Parents work hard to teach their children all manner of concepts and skills to prepare them for school and the world. However, one area not focused on nearly enough is literacy. The sooner and more effectively children learn to not only read and write but also understand and develop an appreciation for language, the better. Literacy skills set us up in many ways, after all.

One avenue to assist children with building the skills they need in this area is to foster a love of reading in them from a young age. This may sound daunting, but it’s more straightforward and achievable than you might think.

  1. Introduce Children to Words ASAP

Start talking to and reading to your little ones as soon as possible. Show them board books designed for young minds and hands. Plus, simply chat to them about what you’re doing throughout the day. Point out the objects you’re buying, moving, storing, etc., and explain what they do. Your little one will pick up more than you think.

  1. Develop Positive Habits and Routines

Develop positive reading habits and routines with your children today. For example, start taking your children to the library and book shops from a young age so they learn to love these outings. Plus, get into the habit of reading to and with your child each night before bed or while they’re in the bath. Let them pick a story they’re keen to hear or choose different options to share with them each night. Use fun voices and get kids involved in helping you act out parts or saying repeated words and phrases so they learn the rhythm of language.

  1. Make It Fun

One of the most vital aspects of fostering a love of reading in your children is to make it fun. Let kids pick the books they want to read, and if you can tell they’re really not getting into a particular story, put that one aside and try it again another time. You might also set up a designated reading zone in your home that you decorate with a fully-stocked bookshelf, book or movie posters, comfy seating, and arts and crafts materials for completing activities related to stories. (Most books have teaching guides available on publisher or author websites to download for ideas.)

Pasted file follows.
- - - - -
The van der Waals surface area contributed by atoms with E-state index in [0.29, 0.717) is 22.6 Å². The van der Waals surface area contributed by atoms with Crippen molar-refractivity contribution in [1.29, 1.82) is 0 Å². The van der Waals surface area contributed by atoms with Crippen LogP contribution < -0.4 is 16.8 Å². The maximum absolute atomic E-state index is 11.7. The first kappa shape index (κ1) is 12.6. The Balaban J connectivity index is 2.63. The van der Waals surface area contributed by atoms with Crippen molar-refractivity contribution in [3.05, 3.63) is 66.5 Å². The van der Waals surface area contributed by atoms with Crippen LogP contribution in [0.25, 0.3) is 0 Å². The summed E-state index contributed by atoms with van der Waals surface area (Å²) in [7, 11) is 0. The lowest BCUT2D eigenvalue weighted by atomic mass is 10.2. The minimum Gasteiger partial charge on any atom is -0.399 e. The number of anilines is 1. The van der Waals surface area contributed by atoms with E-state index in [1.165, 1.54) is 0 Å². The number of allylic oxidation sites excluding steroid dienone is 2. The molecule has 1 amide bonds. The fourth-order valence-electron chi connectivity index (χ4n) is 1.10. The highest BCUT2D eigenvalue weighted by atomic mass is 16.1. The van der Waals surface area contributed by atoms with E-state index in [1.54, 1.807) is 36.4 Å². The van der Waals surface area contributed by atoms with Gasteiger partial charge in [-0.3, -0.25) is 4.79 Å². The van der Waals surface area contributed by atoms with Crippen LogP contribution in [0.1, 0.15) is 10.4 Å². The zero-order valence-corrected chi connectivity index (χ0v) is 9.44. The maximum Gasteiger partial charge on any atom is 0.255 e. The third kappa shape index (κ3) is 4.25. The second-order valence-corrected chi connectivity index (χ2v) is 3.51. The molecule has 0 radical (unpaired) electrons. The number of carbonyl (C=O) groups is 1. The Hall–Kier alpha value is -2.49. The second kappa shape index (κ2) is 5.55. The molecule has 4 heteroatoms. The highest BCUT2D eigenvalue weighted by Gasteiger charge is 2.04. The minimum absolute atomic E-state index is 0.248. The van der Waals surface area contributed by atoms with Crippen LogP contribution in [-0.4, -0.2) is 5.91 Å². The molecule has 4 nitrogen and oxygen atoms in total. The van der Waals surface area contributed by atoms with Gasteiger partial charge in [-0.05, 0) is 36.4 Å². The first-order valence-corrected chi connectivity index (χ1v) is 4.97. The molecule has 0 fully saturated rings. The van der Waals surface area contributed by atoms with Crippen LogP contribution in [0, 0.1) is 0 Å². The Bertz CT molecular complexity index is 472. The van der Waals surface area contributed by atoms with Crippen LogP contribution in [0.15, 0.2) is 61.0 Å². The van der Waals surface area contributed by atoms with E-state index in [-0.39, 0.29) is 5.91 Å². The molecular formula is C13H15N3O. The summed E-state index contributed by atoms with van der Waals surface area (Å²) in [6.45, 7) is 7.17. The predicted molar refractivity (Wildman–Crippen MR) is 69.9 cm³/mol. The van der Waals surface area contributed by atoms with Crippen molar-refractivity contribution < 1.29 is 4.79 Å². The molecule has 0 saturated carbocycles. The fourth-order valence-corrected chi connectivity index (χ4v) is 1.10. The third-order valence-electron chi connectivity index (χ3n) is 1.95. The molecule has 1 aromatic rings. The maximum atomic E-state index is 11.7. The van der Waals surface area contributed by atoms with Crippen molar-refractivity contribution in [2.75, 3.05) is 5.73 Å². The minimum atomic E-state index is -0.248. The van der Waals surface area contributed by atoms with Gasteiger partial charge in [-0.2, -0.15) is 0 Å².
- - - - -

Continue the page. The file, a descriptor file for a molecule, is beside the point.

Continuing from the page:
Plus, attend storytime sessions and related events. Enabling young ones to hear stories brought to life by the creators of the books or those who work with them every day can have a significant impact. Remember: authors and illustrators are just as excited to have kids come to their events as kids are to attend them! We often stress about whether we’ll have anyone show up, so taking your youngsters along can be an excellent way to support the creatives who work hard to bring stories to life for you and your family.

Creating or playing games based on favourite books is another way to make reading fun for your kids. Make these up yourself, encourage your children to do so, or look online for ideas.

  1. Lead by Example

Kids, especially the younger ones, watch what we do even when we don’t realise it. If you want your youngsters to be avid readers, then, lead by example. Show them that you read regularly and love it. Buy and borrow books from stores and libraries for yourself and talk about how excited you are that your favourite authors’ new title has just been released or that you discovered a new series to dig into.

As you can see, there are plenty of ways to be proactive and teach your children that reading and books can bring much joy to their lives. The sooner you start with this type of positive reinforcement, the better.


Kellie Byrnes 

Kellie Byrnes is a children’s author, freelance ghostwriter and copywriter with six children’s picture books out now and more books on the way. She presented at the 2022 Brisbane Writers’ Festival, showcasing her recent title, This is NOT a Book! (a humorous picture book that introduces readers to the elements of story). Her rhyming, counting, bedtime story One Remarkable Reef was shortlisted for the Speech Pathology Australia Book of the Year Awards in 2021. You can learn more about Kellie and her books and writing experience at You can also connect with her on Twitter and other social media sites.